AFFAIRS IN UTAH.
To the Editor of The Mormon:
SIR: The frost this Fall has held off remarkably well. A good portion of the corn has ripened, al-though some yet remains green; the crops, however, will be rather light. Some wheat, also, is still green.
On the evening of the 3d the first immigrating com-pany of Saints, two hundred and six in number, under Captain Hindley, arrived in this city in good condi-tion. The second company, principally Danes, under Noah G. Gayman, arrived on the evening of the 7th inst. The third company, led by Seth M. Blair, ar-rived about sundown on the evening of the 11th inst. They were mostly Texans On the evening of the 25th the first division of the P. E. Fund Company, in charge of Elder Ballantyne, arrived in this city. They were preceded by the Nauvoo Brass Band, who went out as far as Willow Springs, to meet the company, and their old captain, Wm. Pitt, returning from his mission to England; also, Elder WM Glover, a member of the Band, Moses Thurston's company (the sixth), arrived early on the morning of the 28th inst. The general health of all the companies was good. There have been several slight rains, but none sufficient to start the grass on the bottoms west of Jordon, in conse-quence of which they will be entirely useless for a herd ground this Winter.
The Deseret State Horticultural Society has been organized under the Presidency of Elder Wilford Woodruff. They have had two exhibitions at which peaches, apples, plums, and grapes were displayed. Some of the peaches measured from seven to eight inches in circumference, and were a beautifully flavored fruit; the apples, plums, and grapes, also were remarkably fine, and for seedlings, would not disgrace any Eastern market. There has been con-siderable budding of fruit trees from the best speci-mens. Brother William C. Stains presented the Historian's office a basket of delicious peaches, which have been named the "Ladies' Favorite." I never tasted a better flavored peach Fruit has been toler-ably abundant, but would have been more so had it not been for the excessive drouth. This is certainly cheering. when we remember that seven years ago the Valley was a howling desert, pronounced by travelers unfit for cultivation, and that the first year of our residence here Brother Staines lost 100,000 fruit trees through the ravages of the crickets, nor has be been much more fortunate this year, 500,000 apple trees having been destroyed by grass-hoppers.
At the public works, brother George Cook has manu-factured pruning and Congress knives, of a beautiful finish and temper, also a set of carrier's tools, which they say cannot be beaten; he is also making lances for Capt. Clawson's company of lancers. Unpickable locks, swores, carding and thrashing machines, &c., are being made there in the best style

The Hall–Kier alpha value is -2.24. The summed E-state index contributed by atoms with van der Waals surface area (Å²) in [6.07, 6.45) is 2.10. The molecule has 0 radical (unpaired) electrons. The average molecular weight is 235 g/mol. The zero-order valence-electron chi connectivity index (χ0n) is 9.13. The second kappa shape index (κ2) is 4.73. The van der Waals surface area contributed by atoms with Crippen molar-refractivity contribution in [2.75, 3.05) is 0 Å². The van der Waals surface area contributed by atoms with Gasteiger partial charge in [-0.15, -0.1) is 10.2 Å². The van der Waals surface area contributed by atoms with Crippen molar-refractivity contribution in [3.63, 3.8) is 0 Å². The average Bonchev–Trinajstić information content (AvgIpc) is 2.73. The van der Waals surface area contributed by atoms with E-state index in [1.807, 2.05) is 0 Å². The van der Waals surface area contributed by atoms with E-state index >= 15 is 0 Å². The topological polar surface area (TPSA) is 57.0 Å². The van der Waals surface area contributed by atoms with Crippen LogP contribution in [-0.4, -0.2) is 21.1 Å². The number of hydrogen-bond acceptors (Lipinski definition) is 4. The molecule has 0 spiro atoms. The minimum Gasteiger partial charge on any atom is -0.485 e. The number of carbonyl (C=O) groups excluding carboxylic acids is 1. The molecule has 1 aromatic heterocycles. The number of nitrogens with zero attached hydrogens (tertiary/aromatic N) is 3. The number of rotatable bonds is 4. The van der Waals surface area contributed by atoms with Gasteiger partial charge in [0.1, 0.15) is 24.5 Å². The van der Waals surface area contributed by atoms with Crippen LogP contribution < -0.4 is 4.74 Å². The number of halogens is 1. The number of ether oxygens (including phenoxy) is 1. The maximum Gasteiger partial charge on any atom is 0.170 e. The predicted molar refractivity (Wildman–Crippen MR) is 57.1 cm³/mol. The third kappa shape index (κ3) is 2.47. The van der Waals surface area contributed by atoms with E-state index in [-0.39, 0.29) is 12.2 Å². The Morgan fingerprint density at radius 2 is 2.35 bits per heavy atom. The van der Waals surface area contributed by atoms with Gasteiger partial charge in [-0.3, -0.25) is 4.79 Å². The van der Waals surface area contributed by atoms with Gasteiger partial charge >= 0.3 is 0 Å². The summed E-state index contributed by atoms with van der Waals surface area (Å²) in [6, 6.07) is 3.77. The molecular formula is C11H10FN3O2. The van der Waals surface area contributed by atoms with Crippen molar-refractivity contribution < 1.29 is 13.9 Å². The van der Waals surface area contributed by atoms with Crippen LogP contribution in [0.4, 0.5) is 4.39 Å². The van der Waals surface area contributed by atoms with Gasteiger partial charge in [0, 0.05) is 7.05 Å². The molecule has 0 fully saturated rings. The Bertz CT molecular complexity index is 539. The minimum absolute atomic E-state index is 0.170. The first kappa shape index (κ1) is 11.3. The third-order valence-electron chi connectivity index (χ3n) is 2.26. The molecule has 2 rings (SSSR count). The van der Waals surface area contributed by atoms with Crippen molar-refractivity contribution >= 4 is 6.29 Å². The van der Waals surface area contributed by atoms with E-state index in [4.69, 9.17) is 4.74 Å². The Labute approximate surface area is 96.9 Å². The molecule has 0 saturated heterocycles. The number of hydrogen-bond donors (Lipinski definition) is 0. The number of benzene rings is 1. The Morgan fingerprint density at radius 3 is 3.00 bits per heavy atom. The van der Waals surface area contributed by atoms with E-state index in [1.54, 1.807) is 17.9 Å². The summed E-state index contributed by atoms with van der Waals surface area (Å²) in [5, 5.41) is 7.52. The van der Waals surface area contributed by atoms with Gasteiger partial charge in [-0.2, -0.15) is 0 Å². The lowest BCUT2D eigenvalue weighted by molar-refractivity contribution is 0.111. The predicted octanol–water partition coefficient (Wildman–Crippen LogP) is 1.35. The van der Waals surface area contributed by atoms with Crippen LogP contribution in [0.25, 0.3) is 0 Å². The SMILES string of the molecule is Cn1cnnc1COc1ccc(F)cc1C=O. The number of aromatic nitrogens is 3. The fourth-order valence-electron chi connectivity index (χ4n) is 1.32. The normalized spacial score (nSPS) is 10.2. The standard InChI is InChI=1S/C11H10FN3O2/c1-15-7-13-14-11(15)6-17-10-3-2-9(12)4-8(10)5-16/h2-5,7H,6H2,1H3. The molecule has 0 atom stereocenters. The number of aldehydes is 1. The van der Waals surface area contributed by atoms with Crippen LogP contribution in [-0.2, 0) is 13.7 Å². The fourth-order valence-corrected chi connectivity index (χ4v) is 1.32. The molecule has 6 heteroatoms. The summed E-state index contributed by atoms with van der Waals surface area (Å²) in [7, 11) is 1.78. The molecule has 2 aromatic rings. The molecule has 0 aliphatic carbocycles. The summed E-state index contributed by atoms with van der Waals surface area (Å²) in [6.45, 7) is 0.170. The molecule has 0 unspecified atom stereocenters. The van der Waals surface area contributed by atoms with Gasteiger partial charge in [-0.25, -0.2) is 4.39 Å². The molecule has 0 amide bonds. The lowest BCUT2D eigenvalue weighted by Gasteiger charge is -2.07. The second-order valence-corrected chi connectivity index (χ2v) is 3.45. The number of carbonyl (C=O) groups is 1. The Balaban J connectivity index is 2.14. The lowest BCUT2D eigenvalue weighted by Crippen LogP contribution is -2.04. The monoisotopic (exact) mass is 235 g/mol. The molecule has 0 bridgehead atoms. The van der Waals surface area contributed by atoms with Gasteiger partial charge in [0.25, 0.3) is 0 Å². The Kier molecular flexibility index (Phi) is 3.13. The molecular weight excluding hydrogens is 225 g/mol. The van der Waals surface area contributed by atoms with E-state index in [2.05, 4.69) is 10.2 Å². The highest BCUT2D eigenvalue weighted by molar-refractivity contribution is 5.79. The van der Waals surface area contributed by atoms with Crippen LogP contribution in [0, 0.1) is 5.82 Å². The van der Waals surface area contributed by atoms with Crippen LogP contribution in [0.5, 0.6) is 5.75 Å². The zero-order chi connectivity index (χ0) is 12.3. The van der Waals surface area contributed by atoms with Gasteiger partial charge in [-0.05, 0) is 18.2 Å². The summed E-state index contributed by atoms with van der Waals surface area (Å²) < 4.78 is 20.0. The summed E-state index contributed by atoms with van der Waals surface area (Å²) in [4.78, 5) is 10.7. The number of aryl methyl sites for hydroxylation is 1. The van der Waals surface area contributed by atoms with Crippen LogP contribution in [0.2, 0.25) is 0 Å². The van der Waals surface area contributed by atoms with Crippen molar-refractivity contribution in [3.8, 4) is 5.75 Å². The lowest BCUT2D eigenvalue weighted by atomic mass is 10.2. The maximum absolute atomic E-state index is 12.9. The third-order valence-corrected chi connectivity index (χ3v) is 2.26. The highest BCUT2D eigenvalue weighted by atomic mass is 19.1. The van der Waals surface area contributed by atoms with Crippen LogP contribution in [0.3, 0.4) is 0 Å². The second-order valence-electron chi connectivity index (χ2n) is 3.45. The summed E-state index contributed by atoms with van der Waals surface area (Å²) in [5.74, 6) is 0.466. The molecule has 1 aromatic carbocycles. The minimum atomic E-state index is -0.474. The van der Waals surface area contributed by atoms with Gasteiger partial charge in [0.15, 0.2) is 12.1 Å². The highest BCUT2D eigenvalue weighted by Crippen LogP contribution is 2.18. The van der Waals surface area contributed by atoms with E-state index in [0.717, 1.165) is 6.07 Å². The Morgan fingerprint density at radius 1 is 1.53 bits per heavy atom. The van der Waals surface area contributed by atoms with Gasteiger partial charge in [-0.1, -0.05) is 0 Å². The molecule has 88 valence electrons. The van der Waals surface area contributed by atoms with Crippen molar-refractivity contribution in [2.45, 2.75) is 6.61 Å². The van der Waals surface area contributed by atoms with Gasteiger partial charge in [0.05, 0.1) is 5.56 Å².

Several jobs have been let out on the most difficult parts of the Cottonwood Canal, and as soon as the customary Fall rains have sufficiently moistened the ground an immense amount of labor tithing will be applied on that work, the design of which is for boat-ing the granite to be employed in the erection of the Temple.
The new Historian's office was ready for the roof, but on the night of the 27th a violent gust of wind from the north blew down a few yards of the gable end, breaking a number of joists, which will some what retard the progress of the work. The Governor's large house is inclosed Secretary Babbitt is erecting a commodious two-story dwelling house, as are also Elders O Pratt, Staines, Jarvis, and many others. The adobe work of the County Court House is pro-gressing finely. The adobe work of a meeting house at Pleasant Grove, 60 by 36 feet, is about completed: the rock basement, ten feet high, is partitioned into store rooms. A similar meeting-house is in progress at Lehi.
A great number of cattle have died in Utah County; it is thought to be in consequence of their drinking from stagnant pools, the excessive drouth having dried up the smaller streams.
The grasshoppers have destroyed nearly all the corn at Lehi and Draperville.
Mesers. O Pratt and J. W. Fox started on the 11th for Green River, to ascertain where the northern line of the Territory crosses that river, and located it about 4 ½ miles above the upper ferry,
Mr. Townsend has purchased the bell cast by Mor-gan Phelps, from the first iron from Iron County, very hard. He has mounted it on the top of the Salt Lake Hotel. It has a shrill, sharp ring, nearly equal to the bell at the public works.
I am at present compiling the history of the last days of April, 1844.
President J. C. L. Smith, and some twenty-five other brethren from Iron County, have come up to at-tend conference. In addition to the destruction of train by grasshoppers and drouth in that county, they have been visited by an early frost, which has done considerable damage. A great portion of the wheat at Cedar City has been injured with smut. About one quarter of the wall at Paragoonah has been recently raised to a hight of eight feet, and the materials are now on the ground to complete the structure to that hight, which Brother Dame, with a vigilant company of workmen, is rapidly consummating. The Fort, when completed, will be 106 feet square and 22 feet high; it will be built of stone and adobes.
Some very fine cotton has been raised on Santa Clara. Dr. Hurt informs me that he never saw a choicer article in his life. I send you a small specimen.
Yours truly, GEO. A SMITH.
istorian's Office, Great Salt Lake City, Sept, 30,1855.
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